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It's been just over a month since ATI unveiled its X1900 series. A quick fire replacement for the delayed X1800, it has quickly established itself as the fastest graphics part on the block. Despite this, a bunch of slightly crazy hardcore overclockers (is there any other sort) have been pushing the envelope by supercooling the cards with liquid nitrogen in order to achieve super fast scores in 3DMark.
Even without this extreme behaviour, the X1900 has been breaking records in its standard air cooled fashion. Its specs are unimpeachable. As featured on the X1800, it offers a ring-bus memory architecture and 512MB of GDDR RAM, married to greater horsepower derived from its 48 pixel shader processors, along with 16 texture units, eight Vertex Shaders and 16 ROPs. This gives it a much greater advantage in processing pixel shaders, which are becoming increasingly important in games.
Built-on a 90 nanometre micron process, which ATI has been using since the X1800, the X1900 series can hit the clock speed heights of 650MHz for the core and 1,550MHz for the memory and cards clocked at these speeds have the suffix XTX. Cards labelled XT offer slightly lower clocks of 625MHz for the core and 1,450MHz for the memory and the price is slighlty lower. At the time of writing, at Overclockers.co.uk, there was a £47 difference between the Powercolor XTX and the XT.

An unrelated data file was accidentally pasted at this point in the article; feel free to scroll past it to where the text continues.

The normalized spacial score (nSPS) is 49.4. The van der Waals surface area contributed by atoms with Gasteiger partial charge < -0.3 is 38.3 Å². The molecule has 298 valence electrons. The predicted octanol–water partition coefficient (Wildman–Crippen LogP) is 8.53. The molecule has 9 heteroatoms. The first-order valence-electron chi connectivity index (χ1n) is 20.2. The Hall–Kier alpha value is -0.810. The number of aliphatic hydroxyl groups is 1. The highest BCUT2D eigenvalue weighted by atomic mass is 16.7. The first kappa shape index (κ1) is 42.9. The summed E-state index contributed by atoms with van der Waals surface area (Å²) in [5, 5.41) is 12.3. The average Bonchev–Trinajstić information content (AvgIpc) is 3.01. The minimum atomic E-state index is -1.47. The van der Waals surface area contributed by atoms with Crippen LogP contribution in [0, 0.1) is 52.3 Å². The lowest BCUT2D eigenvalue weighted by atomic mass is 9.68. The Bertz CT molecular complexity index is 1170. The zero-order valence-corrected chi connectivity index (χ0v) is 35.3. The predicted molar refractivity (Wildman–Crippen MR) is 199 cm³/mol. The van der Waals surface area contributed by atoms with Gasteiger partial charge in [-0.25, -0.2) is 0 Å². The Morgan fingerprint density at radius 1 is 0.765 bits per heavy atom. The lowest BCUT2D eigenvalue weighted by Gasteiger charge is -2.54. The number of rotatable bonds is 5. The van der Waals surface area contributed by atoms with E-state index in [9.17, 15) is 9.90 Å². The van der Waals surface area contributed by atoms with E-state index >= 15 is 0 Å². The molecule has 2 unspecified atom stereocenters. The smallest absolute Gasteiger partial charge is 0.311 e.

In our original test we reviewed the X1900 in Crossfire mode and later followed this up with a review of an XTX. Now we can bring you the scores of a single XT and see how it compares to an XTX and a GeForce 7800 GTX 512MB. Is the XTX worth the extra £50 or so extra over the XT and can NVIDIA still compete?
The card we used for testing is a retail box PowerColor X1900 XT. The box is sensibly sized and the artwork thankfully free of the immature gaming characters that litter competitors packaging. Pleasingly, no erroneous marketing claims have made their way onto the box either as happened with some of the XTX boxes we saw in our recent round-up.
The card itself looks like any other reference XTX or XT with a large dual-slot cooler, which isn’t the quietest when under load, especially compared to the cooler NVIDIA employed on its 7800 GTX 512. There are two dual-link DVI ports at the back giving you dual 30-inch monitor goodness if your wallet and your desk were so inclined. There are two DVI to VGA converters included if you are still using CRTs.
Cable wise the bundle is standard for the X1900 cards. One dongle offers VIVO, S-Video and composite input and output along with corresponding extension cables, while another cable offers Component outputs for connection to larger LCD and Plasma TVs that don’t have DVI. A Molex to six-pin PCI Express power connector is included for those PSUs that don’t have one with a Molex pass through.
The CD contains a flurry of CyberLink DVD applications including PowerDVD, but the serial number is on the CD, not the on the CD sleeve, which is a pain when installing. MusicMatch is also included. However, these are basic versions and you’ll have to pay to upgrade to full versions.
A quick start guide and a user manual are included as is a rather flimsy leaflet stating the requirements for CrossFire power supplies.
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